Acceptable manipulation.

This is one that rolls on and on. And on. What is an acceptable degree of image manipulation? Well just to clarify, I’m not entirely sure.

Just this week I’ve been included in a circular e-mail about the ‘manipulation’ scandal and how one photographer in particular, is ‘duping’ both editors and readers of a well known Dutch magazine, and is gaining an ‘unfair’ commercial advantage. I’ve also been running a workshop during which one guest showed a number of images that he’d produced using the controversial ‘HDR’ technique. Whilst undoubtedly striking, some of them had an ‘unreal’ appearance. So what is a step too far?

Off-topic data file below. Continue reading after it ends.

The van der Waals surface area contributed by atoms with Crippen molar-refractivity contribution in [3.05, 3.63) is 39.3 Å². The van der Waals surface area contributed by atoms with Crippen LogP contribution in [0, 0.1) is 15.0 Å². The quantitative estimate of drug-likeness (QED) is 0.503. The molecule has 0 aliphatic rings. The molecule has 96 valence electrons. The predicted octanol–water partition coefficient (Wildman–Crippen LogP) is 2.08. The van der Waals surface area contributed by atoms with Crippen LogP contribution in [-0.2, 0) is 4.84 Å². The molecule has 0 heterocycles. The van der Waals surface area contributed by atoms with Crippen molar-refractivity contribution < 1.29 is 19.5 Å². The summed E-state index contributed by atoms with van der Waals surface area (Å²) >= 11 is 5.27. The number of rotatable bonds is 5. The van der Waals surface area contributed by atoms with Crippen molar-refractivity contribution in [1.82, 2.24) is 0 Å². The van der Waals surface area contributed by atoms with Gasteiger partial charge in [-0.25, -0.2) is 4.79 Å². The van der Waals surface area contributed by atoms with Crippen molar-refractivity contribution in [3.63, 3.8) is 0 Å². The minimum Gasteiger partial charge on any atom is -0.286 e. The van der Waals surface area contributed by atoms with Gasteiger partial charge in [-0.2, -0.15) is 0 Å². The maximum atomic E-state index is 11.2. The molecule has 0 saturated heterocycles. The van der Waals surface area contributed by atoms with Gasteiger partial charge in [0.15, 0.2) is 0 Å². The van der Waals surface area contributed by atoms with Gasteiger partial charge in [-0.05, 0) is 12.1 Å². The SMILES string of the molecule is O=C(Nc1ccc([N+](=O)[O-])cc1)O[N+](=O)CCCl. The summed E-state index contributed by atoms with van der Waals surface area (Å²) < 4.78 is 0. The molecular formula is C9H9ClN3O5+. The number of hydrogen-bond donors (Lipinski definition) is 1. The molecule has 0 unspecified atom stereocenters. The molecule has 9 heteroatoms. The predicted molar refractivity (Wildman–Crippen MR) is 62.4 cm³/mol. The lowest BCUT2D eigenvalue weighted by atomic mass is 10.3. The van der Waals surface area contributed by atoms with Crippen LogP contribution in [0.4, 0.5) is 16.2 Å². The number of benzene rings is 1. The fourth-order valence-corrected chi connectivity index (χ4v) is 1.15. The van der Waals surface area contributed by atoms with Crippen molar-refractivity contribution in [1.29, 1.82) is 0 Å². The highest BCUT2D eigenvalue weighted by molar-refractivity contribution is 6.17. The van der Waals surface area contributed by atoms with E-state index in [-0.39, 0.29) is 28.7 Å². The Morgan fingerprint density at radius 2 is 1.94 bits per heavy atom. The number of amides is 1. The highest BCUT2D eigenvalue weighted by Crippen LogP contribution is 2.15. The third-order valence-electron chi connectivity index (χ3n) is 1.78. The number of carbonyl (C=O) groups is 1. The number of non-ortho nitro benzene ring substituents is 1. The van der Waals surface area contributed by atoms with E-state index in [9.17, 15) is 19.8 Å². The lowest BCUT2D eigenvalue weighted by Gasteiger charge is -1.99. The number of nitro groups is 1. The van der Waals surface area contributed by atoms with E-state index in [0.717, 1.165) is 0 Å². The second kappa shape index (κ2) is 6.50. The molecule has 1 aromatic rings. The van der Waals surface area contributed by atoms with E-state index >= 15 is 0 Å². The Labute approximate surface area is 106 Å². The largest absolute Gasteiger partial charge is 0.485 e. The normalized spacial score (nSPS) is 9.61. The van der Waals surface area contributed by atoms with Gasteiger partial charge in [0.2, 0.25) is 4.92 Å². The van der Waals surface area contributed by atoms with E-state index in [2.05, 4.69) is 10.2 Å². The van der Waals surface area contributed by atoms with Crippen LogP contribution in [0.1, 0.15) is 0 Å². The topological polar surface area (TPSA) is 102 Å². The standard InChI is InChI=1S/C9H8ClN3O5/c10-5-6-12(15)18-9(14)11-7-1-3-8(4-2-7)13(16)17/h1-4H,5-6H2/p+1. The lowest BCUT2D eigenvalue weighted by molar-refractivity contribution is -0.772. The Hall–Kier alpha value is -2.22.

Well that depends on context. If you view nature photography as a means of biological recording, then accuracy in content and aesthetics are paramount. If however, your perspective is more creative, then the criteria is much broader and arguably, anything goes.

Perhaps the important word here is integrity. Rather than dwelling on what’s right or wrong, perhaps we should resist trying to mislead our audience, be up front with how our images are produced and let consumer taste run its course.

For the record, the image below of the Summer Isles at sunset has had the following treatment:

1. A 10 stop ND filter to slow shutter speed and blur water.

2. A reduction in colour temperature.

3. A slight deepening of the blacks to increase definition.

Is it ‘straight’? Probably not. Is it ‘acceptable’?